MIAMI – We are thieves.

We have slipped through a little-known portal, Emilio riding shotgun while I drive in fast getaway mode.

We are stealing time.

For beyond that portal sprawls a twisting remnant of the old Miami Grand Prix race track — rough in spots but its corners and outer exit points still marked by the humped curbs that good racers often touch in keeping a tight line.

Are we in a Jaguar, the sizzling brand in which my pal Emilio Lezcano won his class in the 1988 Miami Grand Prix? The shrieking vehicles of other winners — Price Cobb in a Porsche 962 or Michael Andretti in a Lola/Cosworth.


We’re in the 2010 Kia Soul with 142 horsepower in its most powerful form 2.0-litre rendition.

Kia? Racetrack? So why is Emilio cackling like a man with his pants on fire?

Because this car (to mix NASCAR and Latin) is hot damn, sui generis FUN. Each time I downshift to hit an apex, each time I drift out to come back in again, each time I downshift the five-speed manual for better control and better response, Emilio’s pants reignite.

We are experiencing something that European and Asian drivers have long known: You can have a hell of a good time in a small car with limited power ala the vintage Mini Cooper, built originally to be England’s "people’s car,’’ but which quickly caught on with a racing crowd because its prowess in corners pushed it ahead of far more powerful cars.

In fact, it was once said of the Mini that the only question of whether it could win a race on a tortuous track was how long was the straightaway from the last corner to the finish line.

This car is that kind of fun.

Tom Loveless, Kia vice president of sales, aptly called it an "affordable halo car.’’

But instead of being launched at the high end, as are most halo cars meant to shine on lesser models in a brand, Kia has its lights focused on younger buyers — entry-level folks who can afford its base starting price of $14,950 or $16,950 for the sport model.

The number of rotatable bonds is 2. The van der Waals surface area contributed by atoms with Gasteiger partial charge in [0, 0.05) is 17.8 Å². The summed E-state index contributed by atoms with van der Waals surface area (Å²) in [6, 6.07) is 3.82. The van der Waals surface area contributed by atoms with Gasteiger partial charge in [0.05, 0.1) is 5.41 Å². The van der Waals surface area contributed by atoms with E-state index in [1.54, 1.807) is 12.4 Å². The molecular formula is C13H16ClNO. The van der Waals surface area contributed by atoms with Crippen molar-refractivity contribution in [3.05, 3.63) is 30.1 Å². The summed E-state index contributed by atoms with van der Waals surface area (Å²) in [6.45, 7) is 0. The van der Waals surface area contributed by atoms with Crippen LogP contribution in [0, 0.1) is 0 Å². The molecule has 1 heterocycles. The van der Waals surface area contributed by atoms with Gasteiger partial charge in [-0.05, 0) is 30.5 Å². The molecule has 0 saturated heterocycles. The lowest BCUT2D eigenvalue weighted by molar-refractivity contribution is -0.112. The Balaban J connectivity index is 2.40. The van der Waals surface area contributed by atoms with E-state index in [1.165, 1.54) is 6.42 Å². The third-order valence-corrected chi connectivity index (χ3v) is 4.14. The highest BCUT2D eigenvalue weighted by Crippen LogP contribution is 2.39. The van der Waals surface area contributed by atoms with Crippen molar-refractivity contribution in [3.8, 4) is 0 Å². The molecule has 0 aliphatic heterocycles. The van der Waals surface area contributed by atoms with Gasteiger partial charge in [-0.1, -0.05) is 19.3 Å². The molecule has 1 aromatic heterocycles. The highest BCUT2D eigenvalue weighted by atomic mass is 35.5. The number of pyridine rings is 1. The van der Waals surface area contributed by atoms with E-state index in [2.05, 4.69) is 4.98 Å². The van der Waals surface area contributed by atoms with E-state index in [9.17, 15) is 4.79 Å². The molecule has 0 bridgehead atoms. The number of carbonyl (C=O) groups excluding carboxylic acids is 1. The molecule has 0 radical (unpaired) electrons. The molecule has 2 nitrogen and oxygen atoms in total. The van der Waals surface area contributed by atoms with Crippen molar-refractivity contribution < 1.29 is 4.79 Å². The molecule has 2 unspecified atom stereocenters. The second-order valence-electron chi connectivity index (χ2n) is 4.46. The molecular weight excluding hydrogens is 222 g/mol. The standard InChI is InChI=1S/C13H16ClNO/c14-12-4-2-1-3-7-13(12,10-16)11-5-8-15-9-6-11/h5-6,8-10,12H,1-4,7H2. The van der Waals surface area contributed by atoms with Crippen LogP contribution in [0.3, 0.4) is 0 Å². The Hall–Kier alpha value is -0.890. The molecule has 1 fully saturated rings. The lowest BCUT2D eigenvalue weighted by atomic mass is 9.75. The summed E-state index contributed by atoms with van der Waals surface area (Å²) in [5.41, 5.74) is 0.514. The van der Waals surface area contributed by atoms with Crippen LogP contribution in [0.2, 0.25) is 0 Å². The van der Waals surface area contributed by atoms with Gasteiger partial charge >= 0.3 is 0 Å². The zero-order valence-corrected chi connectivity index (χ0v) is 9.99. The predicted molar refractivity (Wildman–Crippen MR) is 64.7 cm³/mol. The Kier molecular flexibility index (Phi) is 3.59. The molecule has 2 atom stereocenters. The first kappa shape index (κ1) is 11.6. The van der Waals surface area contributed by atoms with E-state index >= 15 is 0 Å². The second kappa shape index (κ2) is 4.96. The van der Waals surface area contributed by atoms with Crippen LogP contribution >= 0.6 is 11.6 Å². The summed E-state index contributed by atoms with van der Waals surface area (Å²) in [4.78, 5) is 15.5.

Michael Sprague, vice president of marketing pointed out, "Clearly we are targeting a customer we have not seen before.’’

The company, Loveless added,  "wants to make it cool to own a Kia.’’

Affordable too, considering that even in most basic form, it comes with ABS, traction control, front, front side and curtain airbags, and a 10-year, 100,000-mile warranty. The lesser engine is a 1.6-litre with 122 horsepower. A five-speed manual transmission is standard, four-speed automatic optional.

All this in what is essentially a functional little utility box?

And yet, its exterior design breaks it from the box that is the interior. Blacked-out A-pillars and dark glass in a wrap-around greenhouse make it look like the car is wearing Ray-Bans.

Its wide stance and steroidal fender bulges give it a sporty look that will certainly appeal to the enthusiast with a limited budget.

Its interior space — reached through four doors and a hatchback — is enhanced by the high roof, which also allows for a raised seating setup, giving the sense of confidence once attributed to SUVs. Of particular note is the floating pod that is the center stack, resembling a remote and featuring audio and climate controls.

On the highway — I-95 near Miami is an adventure, with rumbling and fast tuner cars slung low, motorcycles that scream to their own tune, and big American steel putting along, often with a turn signal blinking ceaselessly and without purpose — the Kia exhibited some fine traits and offered some limits.

I was really impressed with its ability to get up and go, in even fifth gear, from 60 miles per hour. Surprising torque from the sort of car whose torque normally fades after the lower gears. The steering got a bit vague at highway speeds, but that’s not uncommon with small, light cars and is simply a trait you need to be aware of.

On lesser roads, in traffic, up and down the coast near Miami, the Soul’s low-end torque made it a ripping little devil, quick and sure off the line, responsive to downshifts. Which is why it could rip up the remnants of the Grand Prix course with such ease at the top of its ability.

Were I younger (the target group), I’d be sure to test this against the Nissan Cube and the Toyota xB, both more expensive cars.

But being older (an unspoken target group that other small ute boxes have hit solidly), I’m also aware that cars such as this offer easy access, easy loading and unloading of groceries and other cargo, great views from high seats through tall greenhouses of glass, and economy.

Kia is onto something here — as they seem to be everywhere they turn these days — and their halo is shining up, not down.

As Alex Fedorak, Kia spokesman put it, "We’re looking for a new way to roll.’’

And maybe steal some time.

More dispatches from correspondent Royal Ford:

On the death of Pontiac

A lean New York auto show

Decoding the global lure of all-wheel drive

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